If you are driving towards Four Corners on Route 160 you’ll see signs for Dinosaur Tracks near Tuba City along the road (just before you reach Tuba City, heading north).
These dinosaur tracks receive 4 out of 5 stars on both Trip Advisor and Yelp, and if you search online to find out if these are real, you’ll find that people generally agree these are real dinosaur tracks. They have been viewed and verified by paleontologists from Northern Arizona University (NAU), as well.
The hike is fantastic, and I highly recommend making the stop. You’ll quickly find that there are hundreds of dinosaur tracks and that the view is fantastic. You’ll see the Hamblin Ridge, and get a glimpse of a barren desert land.
Here are some of the dinosaur tracks.
Even more dinosaur tracks.
These dinosaur tracks were discovered in the beginning of the 20th century, and we have been told that they were discovered during road construction in the area. Either way, they’re an impressive specimen and
This can’t really be called a hike, since it only takes about 15 minutes to view all of the tracks and the elevation is essentially flat.
Watch my video of our tour:
Dinosaur tracks include the following genera:
- Coelophysis kayentakatae
- Dilophosaurus wetherilli
Despite what your tour guide says, there are apparently no actual Tyrannosaurus rex tracks at this spot. Yeah, I know, disappointing. Oh, and the “skeleton” that is pointed out to you along your walk is also not real, but is actually just an interesting place where the sandstone eroded. Also, the “tooth” that you’ll see along your walk is apparently not a raptor claw, but is instead most likely a lung-fish gill-plate. That’s according to a site called hikearizona.com which has this excellent review of the site.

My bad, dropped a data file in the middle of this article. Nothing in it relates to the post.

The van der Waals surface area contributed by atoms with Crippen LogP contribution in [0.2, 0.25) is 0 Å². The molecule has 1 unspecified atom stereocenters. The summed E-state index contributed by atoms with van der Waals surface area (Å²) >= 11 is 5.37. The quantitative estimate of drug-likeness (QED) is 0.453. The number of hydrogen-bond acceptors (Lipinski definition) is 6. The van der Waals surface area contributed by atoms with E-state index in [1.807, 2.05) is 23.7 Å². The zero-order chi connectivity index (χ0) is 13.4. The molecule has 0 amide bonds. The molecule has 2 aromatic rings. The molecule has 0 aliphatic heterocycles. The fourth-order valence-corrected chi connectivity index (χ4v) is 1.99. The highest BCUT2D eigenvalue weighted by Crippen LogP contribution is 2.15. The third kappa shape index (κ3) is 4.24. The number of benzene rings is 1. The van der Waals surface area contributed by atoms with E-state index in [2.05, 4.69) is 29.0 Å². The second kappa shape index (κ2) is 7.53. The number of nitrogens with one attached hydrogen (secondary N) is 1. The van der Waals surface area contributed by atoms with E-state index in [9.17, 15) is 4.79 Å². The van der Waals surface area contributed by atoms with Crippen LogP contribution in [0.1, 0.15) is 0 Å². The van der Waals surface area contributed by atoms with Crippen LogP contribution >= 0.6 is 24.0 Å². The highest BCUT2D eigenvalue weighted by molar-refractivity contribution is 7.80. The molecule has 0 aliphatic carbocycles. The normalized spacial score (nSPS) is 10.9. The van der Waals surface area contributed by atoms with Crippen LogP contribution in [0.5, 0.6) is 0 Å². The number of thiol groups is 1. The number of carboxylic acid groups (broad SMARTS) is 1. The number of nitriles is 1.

And, sadly, the “dinosaur eggs,” and the “dinosaur poop” isn’t real either. I know, major bummer. Above, you can see the “eggs.”
Here’s a photo of the “dinosaur poop” set in the shape of a turtle.
You should know that this is open land, not owned by anybody (but it is on the Navajo Reservation). When you park, you’ll be greeted by someone who will inform you that there is no fee to park, or to view the tracks, but that they will give you a guided tour. I’ve included my video above showing the tour, and we gave the lady a $16 tip for her time.
You should know that you are not obligated to take a tour, and can walk around the area yourself freely, and parking is also free.
Moenkopi Dinosaur Tracks
U.S. Hwy 160
Tuba City, AZ 86045
[…] are the Tuba City dinosaur tracks real? The answer is yes, and no. I’ve written more about the Tuba City dinosaur tracks in a related […]
We took my son there back in 2003. I remember doing the tour ourselves and giving $10 per person, but was followed back to our vehicle by a guy who was asking very persistently for more money. I didn’t think it was worth more than $30 for the few tracks that were there, so he didn’t get anything else.
It sounds like things have not changed, they are still harassing the tourists.
Yeah, I think it depends on who you get to give you the tour.
I understand you can turn down the tour, and just walk around if you wish.